Wednesday, February 10, 2016

Aleppo Codex registered by UNESCO

MANUSCRIPT: Oldest surviving copy of the Hebrew Bible recognized in International Memory of the World Register (i24 News).
The United Nations Educational, Scientific and Cultural Organization (UNESCO) on Monday officially added the Aleppo Codex, believed to be the world’s oldest surviving copy of the Hebrew Bible, to its International Memory of the World Register.

According to Dr. Adolfo Roitman, the head curator of the Shrine of the Book Museum in Jerusalem, where the Codex now resides, all current versions of the Old Testament stem, “in one way or another, from this ancient manuscript.”

It was written in the town of Tiberias, on the shores of the Sea of Galilee, in or around 930 CE, and then moved to Jerusalem, from where it was stolen when the Crusaders sacked the city in 1099.

It was later ransomed by the Jews of Cairo, and brought to that city.

But the Codex is significant not only for what it contains, but also for what it doesn’t. Some 190 pages of priceless text – around 40% of the total - are missing. These include four out of five books of the Pentateuch - the first section of books in the Bible also called the Five Books of Moses - as well as five books from the last section - Lamentations, Ecclesiastes, Esther, Daniel and Ezra.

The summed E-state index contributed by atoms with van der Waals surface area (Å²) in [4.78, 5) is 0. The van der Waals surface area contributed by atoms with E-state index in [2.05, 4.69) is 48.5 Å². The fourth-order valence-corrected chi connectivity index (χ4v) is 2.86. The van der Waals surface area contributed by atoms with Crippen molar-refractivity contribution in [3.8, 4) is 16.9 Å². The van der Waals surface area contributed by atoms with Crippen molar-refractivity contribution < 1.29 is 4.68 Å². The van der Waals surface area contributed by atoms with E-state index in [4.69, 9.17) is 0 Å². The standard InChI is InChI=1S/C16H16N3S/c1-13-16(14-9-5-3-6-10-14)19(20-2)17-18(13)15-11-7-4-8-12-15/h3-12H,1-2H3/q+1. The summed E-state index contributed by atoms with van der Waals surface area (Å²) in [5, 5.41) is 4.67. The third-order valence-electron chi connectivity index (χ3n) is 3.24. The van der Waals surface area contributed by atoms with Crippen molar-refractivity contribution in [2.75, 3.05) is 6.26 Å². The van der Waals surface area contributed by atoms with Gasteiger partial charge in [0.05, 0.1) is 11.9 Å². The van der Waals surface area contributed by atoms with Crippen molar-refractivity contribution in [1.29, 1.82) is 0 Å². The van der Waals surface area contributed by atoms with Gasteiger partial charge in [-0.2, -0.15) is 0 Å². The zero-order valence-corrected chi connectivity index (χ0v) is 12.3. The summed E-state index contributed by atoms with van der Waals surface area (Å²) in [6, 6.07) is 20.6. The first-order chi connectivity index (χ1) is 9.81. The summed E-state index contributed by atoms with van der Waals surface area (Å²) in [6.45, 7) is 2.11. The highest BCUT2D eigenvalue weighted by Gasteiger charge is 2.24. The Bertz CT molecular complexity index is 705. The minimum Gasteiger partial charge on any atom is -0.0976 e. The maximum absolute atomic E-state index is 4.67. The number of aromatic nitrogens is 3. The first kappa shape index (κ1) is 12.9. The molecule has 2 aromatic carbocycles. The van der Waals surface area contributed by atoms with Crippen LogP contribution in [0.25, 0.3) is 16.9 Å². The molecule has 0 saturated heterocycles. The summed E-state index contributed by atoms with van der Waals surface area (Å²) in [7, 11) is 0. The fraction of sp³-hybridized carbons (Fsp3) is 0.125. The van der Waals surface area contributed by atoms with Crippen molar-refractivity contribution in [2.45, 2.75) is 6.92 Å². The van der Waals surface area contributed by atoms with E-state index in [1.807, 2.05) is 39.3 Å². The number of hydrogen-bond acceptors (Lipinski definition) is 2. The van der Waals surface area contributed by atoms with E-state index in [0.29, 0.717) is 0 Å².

The oldest complete Hebrew Bible is the Leningrad Codex (on which see here and here). The oldest fragmentary manuscripts of the Hebrew Bible are among the Dead Sea Scrolls. The Aleppo Codex is the oldest more-complete-than-not Hebrew Bible. For many, many past posts on the Aleppo Codex, see here and links or run the term through the search engine. This recognition by UNESCO is good news.